Educating for Peace: From Pieces to Peace

Educating for Peace: From Pieces to Peace

Maria Lai-Ling Lam (AJ-Great Limited, Kwai Chung, Hong Kong)
Copyright: © 2018 |Pages: 15
DOI: 10.4018/IJTEM.2018010101
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The author presents a peace-centered process of teaching marketing that she has implemented during 2001-2016 academic years with her undergraduate and graduate business students in various marketing courses, corporate social responsibility course, and summer seminars in the United States, Hong Kong, and China. The peace-centered process is neglected in the conventional norms of marketing education even though marketing is considered to create values to stakeholders through the exchange processes and creates a peaceful world through business activities. The peace-centered approach is related to the development of a unified world view about human life in a culture of peace and culture of healing, and the development of virtues in a marketing career. She discusses (1) the critique of marketing education, (2) the concept of a peace-centered process of teaching marketing, (3) the role of marketing educators, and (4) the seven pedagogical strategies for this approach.
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Peace is essential for the vibrancy of human beings and the fullness of happiness in our moral ecology which respects life and supports human development and community (Danesh, 2006; Kotler, 2007; Lam, 2015; Novak, 1996, Murphy, 1999; William and Murphy, 1990; Thompson, 2002). Peace exists in our just relationships with ourselves, others and nature. Harris and Synott (2002, p. 4), two distinguished peace educators, state that peace education as “teaching encounters” that should draw out for people the (1) desire for peace, (2) non-violent alternatives for managing conflict; (3) and the skills for critical analysis of the structural arrangements that produce and legitimate injustice and inequality. Business education is advocated to include peace education when business schools want to embrace their role as peace builders (Graham and Requejo, 2017; Institute for Economics & Peace, 2018; United Nations Education, Scientific and Cultural Organization, 2018). It is exceptional to find any business school that will write the desire for peace and the skills of conflict resolution as the outcomes of marketing education. Will marketing educators be requested to enhance students’ desire for peace when they teach students to learn how to use consumer analytics, artificial intelligence or big data for being more competitive?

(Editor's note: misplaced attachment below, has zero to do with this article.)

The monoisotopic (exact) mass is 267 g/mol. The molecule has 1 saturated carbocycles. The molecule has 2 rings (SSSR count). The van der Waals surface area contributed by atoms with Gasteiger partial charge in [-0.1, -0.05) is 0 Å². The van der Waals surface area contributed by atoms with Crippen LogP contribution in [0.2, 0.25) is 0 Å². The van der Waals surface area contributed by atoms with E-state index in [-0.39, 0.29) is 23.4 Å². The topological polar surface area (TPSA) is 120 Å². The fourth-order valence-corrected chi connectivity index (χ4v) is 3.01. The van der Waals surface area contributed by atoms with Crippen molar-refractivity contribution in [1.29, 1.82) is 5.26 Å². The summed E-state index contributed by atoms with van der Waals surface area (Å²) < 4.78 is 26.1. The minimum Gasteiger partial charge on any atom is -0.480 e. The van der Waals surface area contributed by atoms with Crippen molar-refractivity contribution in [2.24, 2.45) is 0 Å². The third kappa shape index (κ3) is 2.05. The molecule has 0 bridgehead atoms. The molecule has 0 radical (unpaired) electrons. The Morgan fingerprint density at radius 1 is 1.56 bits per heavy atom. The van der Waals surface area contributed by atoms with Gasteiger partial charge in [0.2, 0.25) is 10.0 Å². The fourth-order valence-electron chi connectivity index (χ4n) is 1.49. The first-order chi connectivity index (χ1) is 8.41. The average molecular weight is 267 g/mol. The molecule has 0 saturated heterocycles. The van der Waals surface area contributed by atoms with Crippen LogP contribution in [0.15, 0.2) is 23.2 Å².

Many business educators hope students to have more consciousness of themselves and others in their choices, in particular when there are pervasive on-line business education and increasing violence in social media technologies in the United States (Carr, 2008; Dolby, 2013; Konrath, O’Brian and Hsing, 2011; Natale and Libertella, 2016; Waddock and Lozano, 2013). From the author’s twenty-one years of experience with her business students in the United States, Hong Kong and China, she finds that most students tend to accept the business reality as a battle field rather than a system for human flourishing. She assesses more students are distracted and self-centered in the classrooms. She examines the common approach of teaching marketing is at best a piecemeal approach. Such an approach denies the inherent characteristic of wholeness of students and their calling. Students are trained to fulfill marketing functions1 for the sake of organization objectives without being taught to treat people as sacred beings, and being critical to injustice in the global market structure. She believes that it is a priority to guide her students through a broad range of classroom activities to understand and experience how marketing relates to our human well-beings, to discover who they are, to awaken their conscience, to aid them to use their conscience as their witness of the laws written on their heart, to assist them in developing awareness of certain virtues, to rouse their empathy toward others, and to encourage them to commit to the highest Good with their free will and wise choices.

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